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Court hearing scheduled today in Van Gogh 'The Novel Reader' painting lawsuit

Posted at 9:15 AM, Jan 19, 2023
and last updated 2023-01-19 09:15:41-05

(WXYZ) — The custody battle over a famous painting on display at the Detroit Institute of Arts is heading to the courtroom this morning.

The clock is ticking for the art collector, who claims to own it, to get it back.

The painting by Vincent Van Gogh is known as "The Novel Reader." It's been a part of the DIA's Van Gogh in America Exhibit since October.

But last week, a Brazilian art collector filed a lawsuit against the DIA, claiming he's been searching for the piece for years. This morning, a judge will consider ordering the DIA to hand over the painting. Timing is crucial. The exhibit ends this Sunday and the collector fears the painting could disappear once again.

Drama from this — depending on how you look at it, isn’t all bad for the DIA. It's making the Van Gogh exhibit all that more popular, especially this particular painting.

"That's wild for one. I'm wondering how it was able to get stolen, if it was that important," said Ramon Lockett, an art lover.

"The Novel Reader" is fetching big crowds not just for its artistry, but for the lawsuit it's embroiled in.

Today at 10 a.m., a judge could decide whether or not to require the museum to hand over the painting to the Brazilian art collector, who through his attorney, claims he bought the piece six years ago for $3.7 million.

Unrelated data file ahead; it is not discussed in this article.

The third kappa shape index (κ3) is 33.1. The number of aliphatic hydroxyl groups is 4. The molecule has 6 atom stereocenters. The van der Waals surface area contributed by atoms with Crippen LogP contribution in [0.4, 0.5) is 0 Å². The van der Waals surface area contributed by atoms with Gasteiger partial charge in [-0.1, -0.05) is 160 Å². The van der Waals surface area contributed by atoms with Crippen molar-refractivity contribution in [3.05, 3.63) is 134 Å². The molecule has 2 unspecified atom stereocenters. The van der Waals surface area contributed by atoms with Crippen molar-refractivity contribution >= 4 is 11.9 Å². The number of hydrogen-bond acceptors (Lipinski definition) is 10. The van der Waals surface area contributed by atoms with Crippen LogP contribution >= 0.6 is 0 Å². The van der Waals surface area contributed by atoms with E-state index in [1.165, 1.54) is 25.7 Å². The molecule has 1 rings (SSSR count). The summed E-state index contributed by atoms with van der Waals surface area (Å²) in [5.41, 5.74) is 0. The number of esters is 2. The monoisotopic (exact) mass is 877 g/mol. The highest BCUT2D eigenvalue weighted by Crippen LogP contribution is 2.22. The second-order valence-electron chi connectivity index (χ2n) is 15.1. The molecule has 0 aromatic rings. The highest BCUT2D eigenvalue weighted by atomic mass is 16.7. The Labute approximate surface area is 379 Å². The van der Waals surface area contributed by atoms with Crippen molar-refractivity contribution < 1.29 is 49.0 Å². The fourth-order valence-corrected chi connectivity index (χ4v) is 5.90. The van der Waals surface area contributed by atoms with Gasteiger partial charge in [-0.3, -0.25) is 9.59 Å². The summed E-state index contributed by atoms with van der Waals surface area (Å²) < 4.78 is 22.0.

This now public battle is sparking curiosity from art lovers like Frank Seymour.

"It'd be great to see it and what the controversy is. And recognized so much news about recently," said Frank.

In a new filing Wednesday, attorneys for the collector ask the court to reject the DIA's request for dismissal, based on an act — the Immunity from Seizure Act — that they claim is irrelevant, because the rightful and uncontested owner of the work, is their client, not the DIA.

The collector, a man named Gustavo Soter, reportedly gave possession, but not the title of the painting, to a third party. He claims the third party took off with the work, then Soter saw a photo of it on social media, learning it was at the DIA.

The museum telling Action News via a statement that it regularly enters into loan agreements, and before doing so, follows best practices including research of ownership.

“The Detroit Institute of Arts, like all AAM-accredited museums, regularly enters into loan agreements with other national and international museums and collections. Before agreeing to international loans to the DIA, the museum follows best practices. This includes the research of ownership from scholarly sources, the Art Loss Register, and, where applicable, the US Federal Register."

"These things happen, and they've been happening more frequently in recent years as people who are disputing works of art discover that they are in a museum sometimes temporarily, sometimes as part of a loan exhibition as is the case here," said Jeffrey Abt, Wayne State University Professor Emeritus.